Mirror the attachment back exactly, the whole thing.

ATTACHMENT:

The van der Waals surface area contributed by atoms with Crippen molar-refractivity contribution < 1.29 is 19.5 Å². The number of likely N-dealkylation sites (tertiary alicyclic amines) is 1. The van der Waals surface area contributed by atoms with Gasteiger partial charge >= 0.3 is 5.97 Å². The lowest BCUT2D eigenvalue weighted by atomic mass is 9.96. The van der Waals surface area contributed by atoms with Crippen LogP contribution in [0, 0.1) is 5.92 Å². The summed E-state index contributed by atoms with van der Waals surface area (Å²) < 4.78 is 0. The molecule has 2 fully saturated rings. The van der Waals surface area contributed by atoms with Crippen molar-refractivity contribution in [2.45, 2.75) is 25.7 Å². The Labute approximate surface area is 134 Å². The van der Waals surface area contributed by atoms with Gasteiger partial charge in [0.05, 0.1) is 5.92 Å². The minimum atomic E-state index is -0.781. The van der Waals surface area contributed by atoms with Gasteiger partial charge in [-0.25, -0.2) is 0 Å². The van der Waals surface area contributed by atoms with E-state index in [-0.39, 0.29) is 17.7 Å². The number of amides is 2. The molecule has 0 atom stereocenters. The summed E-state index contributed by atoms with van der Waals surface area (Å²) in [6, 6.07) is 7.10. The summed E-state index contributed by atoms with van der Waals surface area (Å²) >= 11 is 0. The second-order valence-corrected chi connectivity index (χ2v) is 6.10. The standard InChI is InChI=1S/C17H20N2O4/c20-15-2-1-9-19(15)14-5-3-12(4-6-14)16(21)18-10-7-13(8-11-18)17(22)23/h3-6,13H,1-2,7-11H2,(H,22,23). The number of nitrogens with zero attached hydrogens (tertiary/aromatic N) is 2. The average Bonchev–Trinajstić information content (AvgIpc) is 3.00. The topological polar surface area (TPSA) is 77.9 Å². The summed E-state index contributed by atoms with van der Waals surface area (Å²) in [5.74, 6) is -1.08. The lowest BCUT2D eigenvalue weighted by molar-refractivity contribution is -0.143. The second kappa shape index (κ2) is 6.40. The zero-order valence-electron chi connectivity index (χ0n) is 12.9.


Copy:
The van der Waals surface area contributed by atoms with Crippen molar-refractivity contribution < 1.29 is 19.5 Å². The number of likely N-dealkylation sites (tertiary alicyclic amines) is 1. The van der Waals surface area contributed by atoms with Gasteiger partial charge >= 0.3 is 5.97 Å². The lowest BCUT2D eigenvalue weighted by atomic mass is 9.96. The van der Waals surface area contributed by atoms with Crippen LogP contribution in [0, 0.1) is 5.92 Å². The summed E-state index contributed by atoms with van der Waals surface area (Å²) < 4.78 is 0. The molecule has 2 fully saturated rings. The van der Waals surface area contributed by atoms with Crippen molar-refractivity contribution in [2.45, 2.75) is 25.7 Å². The Labute approximate surface area is 134 Å². The van der Waals surface area contributed by atoms with Gasteiger partial charge in [0.05, 0.1) is 5.92 Å². The minimum atomic E-state index is -0.781. The van der Waals surface area contributed by atoms with Gasteiger partial charge in [-0.25, -0.2) is 0 Å². The van der Waals surface area contributed by atoms with E-state index in [-0.39, 0.29) is 17.7 Å². The number of amides is 2. The molecule has 0 atom stereocenters. The summed E-state index contributed by atoms with van der Waals surface area (Å²) in [6, 6.07) is 7.10. The summed E-state index contributed by atoms with van der Waals surface area (Å²) >= 11 is 0. The second-order valence-corrected chi connectivity index (χ2v) is 6.10. The standard InChI is InChI=1S/C17H20N2O4/c20-15-2-1-9-19(15)14-5-3-12(4-6-14)16(21)18-10-7-13(8-11-18)17(22)23/h3-6,13H,1-2,7-11H2,(H,22,23). The number of nitrogens with zero attached hydrogens (tertiary/aromatic N) is 2. The average Bonchev–Trinajstić information content (AvgIpc) is 3.00. The topological polar surface area (TPSA) is 77.9 Å². The summed E-state index contributed by atoms with van der Waals surface area (Å²) in [5.74, 6) is -1.08. The lowest BCUT2D eigenvalue weighted by molar-refractivity contribution is -0.143. The second kappa shape index (κ2) is 6.40. The zero-order valence-electron chi connectivity index (χ0n) is 12.9.